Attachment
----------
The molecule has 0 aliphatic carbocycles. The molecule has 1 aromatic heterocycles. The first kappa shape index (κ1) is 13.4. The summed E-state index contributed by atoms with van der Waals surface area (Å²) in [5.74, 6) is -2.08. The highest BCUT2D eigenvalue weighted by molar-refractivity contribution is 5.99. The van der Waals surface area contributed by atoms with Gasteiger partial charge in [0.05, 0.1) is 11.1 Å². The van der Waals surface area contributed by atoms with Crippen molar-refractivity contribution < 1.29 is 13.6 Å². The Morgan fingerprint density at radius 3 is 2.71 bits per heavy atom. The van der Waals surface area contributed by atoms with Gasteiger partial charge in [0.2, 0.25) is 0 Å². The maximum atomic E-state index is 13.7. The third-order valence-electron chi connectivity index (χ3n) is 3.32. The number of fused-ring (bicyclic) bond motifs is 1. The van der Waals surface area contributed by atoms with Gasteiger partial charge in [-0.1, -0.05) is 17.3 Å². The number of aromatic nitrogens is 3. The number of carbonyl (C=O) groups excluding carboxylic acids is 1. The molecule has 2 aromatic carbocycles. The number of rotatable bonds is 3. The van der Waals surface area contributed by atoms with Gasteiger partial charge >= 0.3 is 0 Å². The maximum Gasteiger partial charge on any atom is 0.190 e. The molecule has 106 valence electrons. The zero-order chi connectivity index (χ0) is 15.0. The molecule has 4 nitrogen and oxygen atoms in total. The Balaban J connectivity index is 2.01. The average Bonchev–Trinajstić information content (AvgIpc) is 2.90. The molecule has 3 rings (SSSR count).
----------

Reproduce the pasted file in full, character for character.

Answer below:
The molecule has 0 aliphatic carbocycles. The molecule has 1 aromatic heterocycles. The first kappa shape index (κ1) is 13.4. The summed E-state index contributed by atoms with van der Waals surface area (Å²) in [5.74, 6) is -2.08. The highest BCUT2D eigenvalue weighted by molar-refractivity contribution is 5.99. The van der Waals surface area contributed by atoms with Gasteiger partial charge in [0.05, 0.1) is 11.1 Å². The van der Waals surface area contributed by atoms with Crippen molar-refractivity contribution < 1.29 is 13.6 Å². The Morgan fingerprint density at radius 3 is 2.71 bits per heavy atom. The van der Waals surface area contributed by atoms with Gasteiger partial charge in [0.2, 0.25) is 0 Å². The maximum atomic E-state index is 13.7. The third-order valence-electron chi connectivity index (χ3n) is 3.32. The number of fused-ring (bicyclic) bond motifs is 1. The van der Waals surface area contributed by atoms with Gasteiger partial charge in [-0.1, -0.05) is 17.3 Å². The number of aromatic nitrogens is 3. The number of carbonyl (C=O) groups excluding carboxylic acids is 1. The molecule has 2 aromatic carbocycles. The number of rotatable bonds is 3. The van der Waals surface area contributed by atoms with Gasteiger partial charge >= 0.3 is 0 Å². The maximum Gasteiger partial charge on any atom is 0.190 e. The molecule has 106 valence electrons. The zero-order chi connectivity index (χ0) is 15.0. The molecule has 4 nitrogen and oxygen atoms in total. The Balaban J connectivity index is 2.01. The average Bonchev–Trinajstić information content (AvgIpc) is 2.90. The molecule has 3 rings (SSSR count).